What does it mean to create? The word conjures up all sorts of images from abstract art to founding a business. But, are its essential features clear? Importantly, what can we say about the experience of creating?
Out of nothing
The Late Middle English origin of create is to “form out of nothing”. At one level, this speaks directly to something that did not exist (an object, activity, idea) being brought into being. But, in what sense does it come out of ‘nothing’?
Whatever the specific activity or thing that is formed, there is an engine that powers it. That engine is inner–feeling that seems to arise out of nothing — out of eternity itself. To create is to first and foremost invoke a feeling within you that seeks expression. A feeling that is unselfconscious and direct. A feeling whose expression leaves its mark on whatever you are doing. To create is to then imbue something with your ‘soul’.
Expressing from within
This inner-feeling can express all sorts of things from deep sorrow to great joy. And it can take form through all manner of activities, from surfing and singing, to cooking and coding. And, greater skill in the specific craft becomes the vehicle for fuller expression of the inner feeling. For example, you can’t create beautiful figurative sculptures if you don’t understand proportions of the human body. Or produce virtuosic code, if you don’t know a relevant programming language.
Going further, we can even create without any apparent physical activity. For example, we often talk of “creating a space” in therapeutic settings, where even to sit in silence can be a calming and transformative experience. The inner-feeling invoked by the practitioner is felt by the other.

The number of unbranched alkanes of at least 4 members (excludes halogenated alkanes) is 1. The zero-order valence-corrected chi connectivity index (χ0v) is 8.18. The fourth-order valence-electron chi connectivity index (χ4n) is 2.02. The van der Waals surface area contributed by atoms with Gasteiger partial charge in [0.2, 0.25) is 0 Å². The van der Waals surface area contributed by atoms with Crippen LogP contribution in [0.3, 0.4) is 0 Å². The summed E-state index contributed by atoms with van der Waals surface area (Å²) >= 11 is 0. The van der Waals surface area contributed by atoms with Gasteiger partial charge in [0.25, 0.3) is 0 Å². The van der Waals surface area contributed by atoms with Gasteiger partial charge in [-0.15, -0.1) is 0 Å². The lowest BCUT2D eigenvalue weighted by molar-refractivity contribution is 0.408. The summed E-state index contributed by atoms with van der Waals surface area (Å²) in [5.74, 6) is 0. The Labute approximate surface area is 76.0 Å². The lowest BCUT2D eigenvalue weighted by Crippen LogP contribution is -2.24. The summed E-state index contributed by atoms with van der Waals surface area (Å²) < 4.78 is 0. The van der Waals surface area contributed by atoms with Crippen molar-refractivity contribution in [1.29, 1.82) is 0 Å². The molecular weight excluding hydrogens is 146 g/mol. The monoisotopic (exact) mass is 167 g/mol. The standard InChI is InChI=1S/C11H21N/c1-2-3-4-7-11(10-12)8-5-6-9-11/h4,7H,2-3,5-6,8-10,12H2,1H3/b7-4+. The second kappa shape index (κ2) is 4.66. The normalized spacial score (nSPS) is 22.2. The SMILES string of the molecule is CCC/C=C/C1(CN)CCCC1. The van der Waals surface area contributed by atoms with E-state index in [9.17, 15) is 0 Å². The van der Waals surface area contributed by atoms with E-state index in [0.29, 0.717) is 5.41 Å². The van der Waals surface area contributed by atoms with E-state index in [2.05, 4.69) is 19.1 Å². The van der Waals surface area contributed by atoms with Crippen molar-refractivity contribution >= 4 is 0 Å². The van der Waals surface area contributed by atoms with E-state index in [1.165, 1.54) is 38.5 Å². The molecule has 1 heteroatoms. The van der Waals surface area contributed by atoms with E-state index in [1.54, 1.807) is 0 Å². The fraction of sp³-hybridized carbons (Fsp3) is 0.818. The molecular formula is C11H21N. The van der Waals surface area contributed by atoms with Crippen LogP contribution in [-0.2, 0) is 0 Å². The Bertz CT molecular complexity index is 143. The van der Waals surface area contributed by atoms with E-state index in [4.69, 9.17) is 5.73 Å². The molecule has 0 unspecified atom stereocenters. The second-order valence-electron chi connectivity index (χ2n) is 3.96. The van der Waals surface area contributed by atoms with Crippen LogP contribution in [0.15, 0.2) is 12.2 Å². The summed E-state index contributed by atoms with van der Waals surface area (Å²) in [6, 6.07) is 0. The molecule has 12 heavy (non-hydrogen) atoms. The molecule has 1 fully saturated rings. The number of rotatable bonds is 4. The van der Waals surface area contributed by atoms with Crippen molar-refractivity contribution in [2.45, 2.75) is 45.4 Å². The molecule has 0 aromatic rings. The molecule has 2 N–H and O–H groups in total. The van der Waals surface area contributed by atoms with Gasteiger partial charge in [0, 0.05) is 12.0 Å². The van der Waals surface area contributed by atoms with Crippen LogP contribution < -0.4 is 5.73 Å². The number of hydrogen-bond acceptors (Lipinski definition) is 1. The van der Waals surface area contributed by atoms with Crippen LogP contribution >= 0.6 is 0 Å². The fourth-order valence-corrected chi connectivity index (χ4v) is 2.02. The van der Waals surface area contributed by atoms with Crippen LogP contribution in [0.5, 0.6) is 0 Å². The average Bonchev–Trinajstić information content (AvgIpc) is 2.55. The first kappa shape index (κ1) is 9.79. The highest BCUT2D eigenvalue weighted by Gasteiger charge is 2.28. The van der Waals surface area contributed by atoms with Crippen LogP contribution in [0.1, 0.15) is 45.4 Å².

Experience of creating ≠ producing
The inner feeling that powers creating always arises anew, moment by moment, as if for the first time. So, creating is always at the point of origin. Paradoxically, it continuously remains at the point of origin. If it did not, you would no longer be creating. The activity might then better be described as producing, replicating, copying, imitating or churning-out, but not creating.
So, the inner-feeling is primary to creating. It is the expressive core without which there can be no creating. While the lazy ‘producer’ or ‘imitator’ may fool some, we’ve all experienced something that has had soul put into. It may be analytically elusive, but that does not mean we do not know the difference.
Allowing the experience of creating
The experience of creating can fill all of life if we seek it. In a sense, it ought to be the default human inclination. It’s just that modernity has squeezed it out of us. We spend so much of our time today replicating, producing and ticking boxes, rather than creating from a direct place of human expression, that we’ve forgotten what it means to create!
But, the ability to create is already available within us. If it comes out of nothing, all we need to do is dare to allow it. To open up to the experience of creating.
Harsha is a 1:1 coach and independent thinker based in London. He empowers people to find more clarity, confidence and focus in their lives — to cut through the noise, in a world so full of it. Harsha’s new book, Machine Ego: Tragedy of the Modern Mind, is now available in paperback and Kindle through Amazon.